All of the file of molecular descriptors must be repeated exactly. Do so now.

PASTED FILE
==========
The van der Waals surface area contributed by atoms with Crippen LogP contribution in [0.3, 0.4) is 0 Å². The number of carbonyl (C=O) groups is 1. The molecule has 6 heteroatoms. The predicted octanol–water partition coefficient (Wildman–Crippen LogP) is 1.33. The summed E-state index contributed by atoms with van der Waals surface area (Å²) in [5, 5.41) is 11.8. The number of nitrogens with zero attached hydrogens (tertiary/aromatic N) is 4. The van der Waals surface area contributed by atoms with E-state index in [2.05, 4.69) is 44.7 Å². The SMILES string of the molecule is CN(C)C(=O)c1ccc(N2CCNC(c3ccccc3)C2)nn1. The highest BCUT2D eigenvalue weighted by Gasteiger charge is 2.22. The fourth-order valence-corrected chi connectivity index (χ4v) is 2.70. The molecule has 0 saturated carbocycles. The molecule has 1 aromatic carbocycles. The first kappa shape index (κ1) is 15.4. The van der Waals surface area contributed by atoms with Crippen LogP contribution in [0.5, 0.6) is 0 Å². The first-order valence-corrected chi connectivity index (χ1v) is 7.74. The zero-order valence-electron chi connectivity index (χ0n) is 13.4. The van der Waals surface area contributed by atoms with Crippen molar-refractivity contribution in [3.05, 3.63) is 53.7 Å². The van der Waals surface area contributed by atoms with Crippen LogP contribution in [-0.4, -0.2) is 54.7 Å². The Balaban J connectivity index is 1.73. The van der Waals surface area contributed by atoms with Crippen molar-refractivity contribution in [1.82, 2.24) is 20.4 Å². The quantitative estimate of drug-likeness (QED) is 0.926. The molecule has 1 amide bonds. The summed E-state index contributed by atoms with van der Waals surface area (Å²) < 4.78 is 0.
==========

The van der Waals surface area contributed by atoms with Crippen LogP contribution in [0.3, 0.4) is 0 Å². The number of carbonyl (C=O) groups is 1. The molecule has 6 heteroatoms. The predicted octanol–water partition coefficient (Wildman–Crippen LogP) is 1.33. The summed E-state index contributed by atoms with van der Waals surface area (Å²) in [5, 5.41) is 11.8. The number of nitrogens with zero attached hydrogens (tertiary/aromatic N) is 4. The van der Waals surface area contributed by atoms with E-state index in [2.05, 4.69) is 44.7 Å². The SMILES string of the molecule is CN(C)C(=O)c1ccc(N2CCNC(c3ccccc3)C2)nn1. The highest BCUT2D eigenvalue weighted by Gasteiger charge is 2.22. The fourth-order valence-corrected chi connectivity index (χ4v) is 2.70. The molecule has 0 saturated carbocycles. The molecule has 1 aromatic carbocycles. The first kappa shape index (κ1) is 15.4. The van der Waals surface area contributed by atoms with Crippen LogP contribution in [0.5, 0.6) is 0 Å². The first-order valence-corrected chi connectivity index (χ1v) is 7.74. The zero-order valence-electron chi connectivity index (χ0n) is 13.4. The van der Waals surface area contributed by atoms with Crippen molar-refractivity contribution in [3.05, 3.63) is 53.7 Å². The van der Waals surface area contributed by atoms with Crippen LogP contribution in [-0.4, -0.2) is 54.7 Å². The Balaban J connectivity index is 1.73. The van der Waals surface area contributed by atoms with Crippen molar-refractivity contribution in [1.82, 2.24) is 20.4 Å². The quantitative estimate of drug-likeness (QED) is 0.926. The molecule has 1 amide bonds. The summed E-state index contributed by atoms with van der Waals surface area (Å²) < 4.78 is 0.